Anyway, thanks to the internet I have adjusted my mental framework. The other ancient poet I am working my way towards is more straightforward because she’s a CE poet, so her dates go in the same order as ours: born in 1084 and living to about 1151. I’m referring to Li Ch’ing-chao or Li Qingzhao, another woman whose voice floats down through history. Again, her poems were written as songs with tunes, but print has allowed them to survive. Here is ‘Cassia Flowers’ from the Complete Poems translated by Kenneth Rexroth.
After my sickness
My temples have turned gray
I lie and watch the waning moon
Climb up the gauze window screen.
I boil a drink of cardamom leaf tips
Instead of tea.
It is good to rest on my pillows
And write poetry.
Before the door
Beautiful in wind, shadow and rain,
All day the fragrant cassia blossoms
Bend toward me, delicate and subtle.
Perhaps this poem would not have ‘clicked’ with me normally. I haven’t been sick. My hair is fading but not going gray. I don’t know what cassia blossoms are though I think they may look something like this (follow the link). In her next poem, though, she says “I have studied poetry for thirty years”. I can relate to that.
But I came to this lyric via another route. I am working, as I said last week, on a volume of poems by Tom Duddy. In many ways I feel as though I’m following him through his last couple of years, reading the life through the poems, trying to get inside his head. Here is one of his written in January 2012 (he died six months later). It’s titled ‘First Week of New Year Before Treatment Begins’.
Outside, the storm that came up
as the darkness came down
whacks the loose fence
against the gate-post
at our westerly gable.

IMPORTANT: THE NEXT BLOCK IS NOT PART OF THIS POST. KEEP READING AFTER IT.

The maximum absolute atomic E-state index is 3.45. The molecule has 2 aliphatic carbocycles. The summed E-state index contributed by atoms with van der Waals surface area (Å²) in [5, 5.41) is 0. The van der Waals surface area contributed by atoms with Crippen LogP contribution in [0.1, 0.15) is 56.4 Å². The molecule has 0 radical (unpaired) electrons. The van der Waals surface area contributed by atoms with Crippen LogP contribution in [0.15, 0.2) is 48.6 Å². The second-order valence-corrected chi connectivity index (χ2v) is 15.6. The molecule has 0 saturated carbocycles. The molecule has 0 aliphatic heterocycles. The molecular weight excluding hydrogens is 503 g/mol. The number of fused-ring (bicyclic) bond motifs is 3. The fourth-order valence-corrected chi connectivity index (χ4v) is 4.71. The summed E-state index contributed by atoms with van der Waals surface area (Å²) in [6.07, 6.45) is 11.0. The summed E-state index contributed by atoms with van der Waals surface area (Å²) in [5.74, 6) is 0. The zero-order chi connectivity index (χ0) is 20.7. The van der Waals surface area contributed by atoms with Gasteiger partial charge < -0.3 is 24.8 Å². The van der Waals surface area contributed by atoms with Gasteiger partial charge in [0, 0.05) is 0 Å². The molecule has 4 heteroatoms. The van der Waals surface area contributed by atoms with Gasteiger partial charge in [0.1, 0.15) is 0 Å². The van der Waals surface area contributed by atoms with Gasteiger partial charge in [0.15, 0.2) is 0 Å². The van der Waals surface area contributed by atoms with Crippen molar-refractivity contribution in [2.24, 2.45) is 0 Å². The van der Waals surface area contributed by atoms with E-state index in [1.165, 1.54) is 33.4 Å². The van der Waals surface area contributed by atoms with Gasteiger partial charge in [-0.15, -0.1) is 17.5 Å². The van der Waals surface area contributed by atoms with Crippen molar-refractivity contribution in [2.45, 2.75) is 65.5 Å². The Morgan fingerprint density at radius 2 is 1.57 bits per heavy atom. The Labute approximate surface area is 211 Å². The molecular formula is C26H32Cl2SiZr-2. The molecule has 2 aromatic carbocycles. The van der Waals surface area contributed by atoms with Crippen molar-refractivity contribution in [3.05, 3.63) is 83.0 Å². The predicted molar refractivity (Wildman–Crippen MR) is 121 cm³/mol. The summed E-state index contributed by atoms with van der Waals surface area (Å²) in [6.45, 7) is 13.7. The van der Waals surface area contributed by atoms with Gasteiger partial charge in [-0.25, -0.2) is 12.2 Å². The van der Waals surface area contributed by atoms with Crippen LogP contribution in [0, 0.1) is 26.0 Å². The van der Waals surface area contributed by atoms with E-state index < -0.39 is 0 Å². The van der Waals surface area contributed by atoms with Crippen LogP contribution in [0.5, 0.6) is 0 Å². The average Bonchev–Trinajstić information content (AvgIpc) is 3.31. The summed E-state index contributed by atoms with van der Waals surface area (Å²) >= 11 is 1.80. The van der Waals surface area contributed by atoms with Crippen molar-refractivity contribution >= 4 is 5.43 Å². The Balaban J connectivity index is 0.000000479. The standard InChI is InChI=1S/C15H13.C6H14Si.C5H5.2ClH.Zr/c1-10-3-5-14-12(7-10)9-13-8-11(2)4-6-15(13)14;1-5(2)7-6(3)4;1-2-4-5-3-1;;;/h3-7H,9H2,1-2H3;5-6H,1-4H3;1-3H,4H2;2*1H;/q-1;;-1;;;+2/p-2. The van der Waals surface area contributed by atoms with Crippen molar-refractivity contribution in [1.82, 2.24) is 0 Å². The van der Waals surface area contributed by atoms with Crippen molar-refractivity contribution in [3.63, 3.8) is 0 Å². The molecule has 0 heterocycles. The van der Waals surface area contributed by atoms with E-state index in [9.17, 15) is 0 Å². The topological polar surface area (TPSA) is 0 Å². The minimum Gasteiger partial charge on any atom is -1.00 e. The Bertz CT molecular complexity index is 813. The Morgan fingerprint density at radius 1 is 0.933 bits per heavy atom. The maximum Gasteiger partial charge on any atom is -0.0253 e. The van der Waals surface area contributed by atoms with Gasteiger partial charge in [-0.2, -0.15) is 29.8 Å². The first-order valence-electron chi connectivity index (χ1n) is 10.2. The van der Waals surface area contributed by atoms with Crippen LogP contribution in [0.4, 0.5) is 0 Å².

An engine that can only be
a water pump or road drill
doing emergency work
has droned for hours
like a small biplane
circling nonstop over Cherry Park.
I drowse by the wood fire,
reading over and over
(during brief spells when
the sparking logs rouse me)
Li Ch’ing-chao’s ‘Cassia Flowers’.
Now both poems have clicked. I see why Tom read ‘Cassia Flowers’ “over and over”. The Chinese poet wrote this when she was ill; writing was a comfort to her. Tom read it in the same situation. It’s not hard to see and feel the electric connection between two human beings across centuries.
Tom Duddy knew the secrets that make poems remember themselves. Here, the immortality is in the detail. It’s in the word “whacks” that recreates the noise of the loose fence in the storm. It’s in the irrelevant engine that has “droned for hours”, and which only an ill person could notice so precisely. It's in the “sparking logs”. It's in the connection between human experience and the weather: the calm after a storm. It’s in the name “Cherry Park”, a housing estate in Galway. I wonder whether Tom heard, even there in the word “Cherry”, an echo of those cassia flowers.
His poem captures that feeling of indolence, the haze that slows down time when we’re neither ill nor well, when action and initiative are removed from us. You can hear it in the sound of the words: flowers, rouse, fire, drowse. Human beings, so long as we've existed, must have felt like this at such a time. And Tom’s book, The Years, is at least partly about the mystery of time itself: the way the years vanish in an instant, but also how they stop, everything focussed, sudden and alive, in a single moment.